One small patch for gdb, one giant leap for reversers!

One thing that really bothered me for a long time while debugging is the need to calculate the libraries loaded addresses versus the addresses at disk if you want to follow and comment library code in IDA. While the ASLR slide can also be disabled when starting processes (or even attaching by disabling it first in the Mach-O header) sometimes I want to attach to ASLR enabled processes and once again I need to compute values without the slide to follow in IDA.

Last week I finally got fed up of this problem and decided to take action and dive into the unknown world of gdb source code. Oh boy, it’s quite an adventure but this time I managed to escape alive out of it! The result is what I think it is a very nice patch that can save time to fellow reversers (this might be the moment where someone says it already exists, he he he!). At least I like it very much since it gives me right away information that I like to have.

What the patch does it to show you the non-ASLR address value (if ASLR is set) and to which image the address belongs to. This avoids the step to use “info shared” command or vmmap util to dump the addresses and lookup where it belongs to (I think there is a gdb command for this, but it is still another extra step). The patch is not yet perfect because the gdb source is a mess with a few different conditions that do not make a lot of sense (not commented code does not help!). What I implemented seems to work for most cases so I am happy with it for now. Oh, there is also some cpu waste to search the addresses. Let’s do it game style by abusing today’s fast cpus and forgetting “optimization”. Two screenshots, one of the entrypoint for “ls” command and the other inside a library call.

gdb1 gdb2I don’t like the lack of alignment of the image name but that requires more messing with internal gdb stuff and I need a new dose of courage to get into. Submit patches if you dare :-)!

Source code located at GitHub repo – https://github.com/gdbinit/gdb-ng – also with fixes to use Darwinbuild with Xcode 5. Maybe I should buy an Apple developer certificate and start distributing signed binaries.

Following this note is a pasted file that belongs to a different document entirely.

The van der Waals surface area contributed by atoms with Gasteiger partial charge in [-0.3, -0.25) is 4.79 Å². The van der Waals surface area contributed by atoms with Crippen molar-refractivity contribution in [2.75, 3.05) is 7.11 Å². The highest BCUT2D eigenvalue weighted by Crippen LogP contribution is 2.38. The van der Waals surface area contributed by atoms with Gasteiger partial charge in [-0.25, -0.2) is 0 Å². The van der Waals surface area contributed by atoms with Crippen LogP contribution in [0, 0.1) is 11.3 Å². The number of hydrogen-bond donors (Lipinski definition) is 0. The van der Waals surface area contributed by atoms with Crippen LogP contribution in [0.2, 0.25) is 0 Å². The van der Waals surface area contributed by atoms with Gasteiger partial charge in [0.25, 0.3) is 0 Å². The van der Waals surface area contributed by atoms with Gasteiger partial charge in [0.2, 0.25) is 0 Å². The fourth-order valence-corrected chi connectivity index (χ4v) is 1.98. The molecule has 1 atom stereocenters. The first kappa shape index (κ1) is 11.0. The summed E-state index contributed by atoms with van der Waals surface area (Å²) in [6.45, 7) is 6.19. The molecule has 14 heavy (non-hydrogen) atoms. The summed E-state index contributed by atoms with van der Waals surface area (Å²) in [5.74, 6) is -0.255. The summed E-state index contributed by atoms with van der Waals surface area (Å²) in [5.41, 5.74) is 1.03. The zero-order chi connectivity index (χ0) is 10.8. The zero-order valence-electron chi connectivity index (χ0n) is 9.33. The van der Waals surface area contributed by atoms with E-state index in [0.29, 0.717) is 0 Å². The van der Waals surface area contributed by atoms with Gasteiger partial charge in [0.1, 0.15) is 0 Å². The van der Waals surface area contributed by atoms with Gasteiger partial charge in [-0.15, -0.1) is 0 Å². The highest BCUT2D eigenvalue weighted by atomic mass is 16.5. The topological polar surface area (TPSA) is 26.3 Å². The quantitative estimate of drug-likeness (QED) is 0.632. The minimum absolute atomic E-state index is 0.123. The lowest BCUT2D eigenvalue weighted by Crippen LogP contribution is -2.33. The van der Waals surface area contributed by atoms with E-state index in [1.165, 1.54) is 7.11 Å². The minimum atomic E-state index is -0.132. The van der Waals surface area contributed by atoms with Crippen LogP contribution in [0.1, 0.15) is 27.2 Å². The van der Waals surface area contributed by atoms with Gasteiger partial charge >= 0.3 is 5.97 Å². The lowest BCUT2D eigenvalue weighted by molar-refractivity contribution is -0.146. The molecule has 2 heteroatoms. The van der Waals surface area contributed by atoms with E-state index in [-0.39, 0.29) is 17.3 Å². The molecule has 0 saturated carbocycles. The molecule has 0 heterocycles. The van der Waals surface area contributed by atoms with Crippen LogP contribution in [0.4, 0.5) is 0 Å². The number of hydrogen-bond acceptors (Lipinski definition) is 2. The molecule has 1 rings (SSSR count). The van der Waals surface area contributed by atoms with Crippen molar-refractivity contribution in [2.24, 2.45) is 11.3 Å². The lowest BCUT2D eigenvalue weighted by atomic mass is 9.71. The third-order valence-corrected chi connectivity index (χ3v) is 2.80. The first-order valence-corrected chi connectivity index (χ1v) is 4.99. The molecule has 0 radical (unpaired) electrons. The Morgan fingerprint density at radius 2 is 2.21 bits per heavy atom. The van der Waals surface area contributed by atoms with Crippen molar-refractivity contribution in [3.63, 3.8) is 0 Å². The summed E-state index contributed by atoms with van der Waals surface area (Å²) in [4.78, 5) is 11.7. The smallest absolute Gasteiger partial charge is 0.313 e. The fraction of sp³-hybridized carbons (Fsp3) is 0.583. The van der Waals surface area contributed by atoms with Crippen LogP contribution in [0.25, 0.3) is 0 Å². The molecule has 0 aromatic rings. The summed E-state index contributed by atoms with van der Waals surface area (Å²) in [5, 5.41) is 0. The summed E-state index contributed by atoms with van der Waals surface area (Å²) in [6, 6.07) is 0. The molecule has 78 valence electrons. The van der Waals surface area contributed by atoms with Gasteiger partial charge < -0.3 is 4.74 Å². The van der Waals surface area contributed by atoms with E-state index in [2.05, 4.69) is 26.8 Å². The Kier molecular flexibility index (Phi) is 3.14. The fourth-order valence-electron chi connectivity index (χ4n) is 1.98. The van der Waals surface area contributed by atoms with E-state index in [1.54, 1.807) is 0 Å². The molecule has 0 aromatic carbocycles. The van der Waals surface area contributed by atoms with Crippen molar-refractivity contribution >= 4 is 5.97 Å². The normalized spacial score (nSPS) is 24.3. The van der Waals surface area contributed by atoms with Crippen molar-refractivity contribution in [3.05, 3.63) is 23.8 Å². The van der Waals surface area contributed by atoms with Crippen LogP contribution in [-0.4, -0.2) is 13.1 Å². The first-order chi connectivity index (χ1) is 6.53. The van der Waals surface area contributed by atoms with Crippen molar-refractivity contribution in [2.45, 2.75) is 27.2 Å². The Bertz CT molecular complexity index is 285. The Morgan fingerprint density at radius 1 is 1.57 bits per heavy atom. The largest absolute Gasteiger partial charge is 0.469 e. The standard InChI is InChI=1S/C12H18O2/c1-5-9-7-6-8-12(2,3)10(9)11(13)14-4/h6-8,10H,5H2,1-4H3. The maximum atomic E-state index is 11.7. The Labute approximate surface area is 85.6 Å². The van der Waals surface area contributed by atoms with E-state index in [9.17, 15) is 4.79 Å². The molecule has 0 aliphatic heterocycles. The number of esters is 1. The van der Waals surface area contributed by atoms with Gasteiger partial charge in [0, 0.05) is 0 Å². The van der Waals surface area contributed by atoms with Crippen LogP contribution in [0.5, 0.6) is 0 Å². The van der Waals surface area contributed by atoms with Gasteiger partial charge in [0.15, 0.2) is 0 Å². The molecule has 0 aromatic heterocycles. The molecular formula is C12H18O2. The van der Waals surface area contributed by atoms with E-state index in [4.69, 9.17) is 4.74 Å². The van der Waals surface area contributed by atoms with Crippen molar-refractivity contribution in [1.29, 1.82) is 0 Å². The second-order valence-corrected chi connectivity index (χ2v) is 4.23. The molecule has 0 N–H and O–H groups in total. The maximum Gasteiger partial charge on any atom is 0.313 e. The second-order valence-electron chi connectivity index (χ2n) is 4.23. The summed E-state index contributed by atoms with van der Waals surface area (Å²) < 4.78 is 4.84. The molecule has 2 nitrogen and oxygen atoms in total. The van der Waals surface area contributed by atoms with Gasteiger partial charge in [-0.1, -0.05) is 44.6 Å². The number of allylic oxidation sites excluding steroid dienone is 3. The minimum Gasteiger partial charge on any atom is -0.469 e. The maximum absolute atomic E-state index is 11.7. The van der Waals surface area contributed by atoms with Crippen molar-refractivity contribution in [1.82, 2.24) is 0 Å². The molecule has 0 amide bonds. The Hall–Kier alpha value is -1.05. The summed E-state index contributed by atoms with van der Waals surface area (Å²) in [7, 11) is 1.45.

Have fun and say thanks to COSEINC for the patch,
fG!

P.S.: Follow this post about how to compile gdb using darwinbuild.

Update: Just added an option to print only the image name without full path. Default is disabled and variable to set is “print-full-path”. Just pull from the github repo.

4 thoughts on “One small patch for gdb, one giant leap for reversers!

  1. Hi, I’m looking to get gdb up and running on Mountain Lion 10.8.5 with Xcode 5.0.1 if possible? By downloading your gdb-ng this comes with the source gdb or do I need to download it separately? I’m having minor difficulties compiling this.

  2. Hi!
    Nice, fG!
    Your gdbinit and gdb-ng are very useful!
    I use gdbinit on Mac OSX ML and gdb6 for debugging kexts and enjoy! But I don’t use it as gdbinit because of hook_stop is failed. I solved this problem very easy: with source command ((gdb): source /path/to/fG_gdb_helper).
    Is it possible patch gdb source for debugging usermode and kernelmode code in the same gdb session, for example syscalls or IOKit client-driver debugging? What do you think, fG!?

    1. Hi,

      As far as I remember you just need to use the 64bits or 32bits command to fix that when you start it. This is because it cannot identify the size of the pointers and gets confused. I think that’s the issue I had when doing kernel debugging. Can’t remember about any other problems I had.

      fG!

Leave a Reply

Your email address will not be published. Required fields are marked *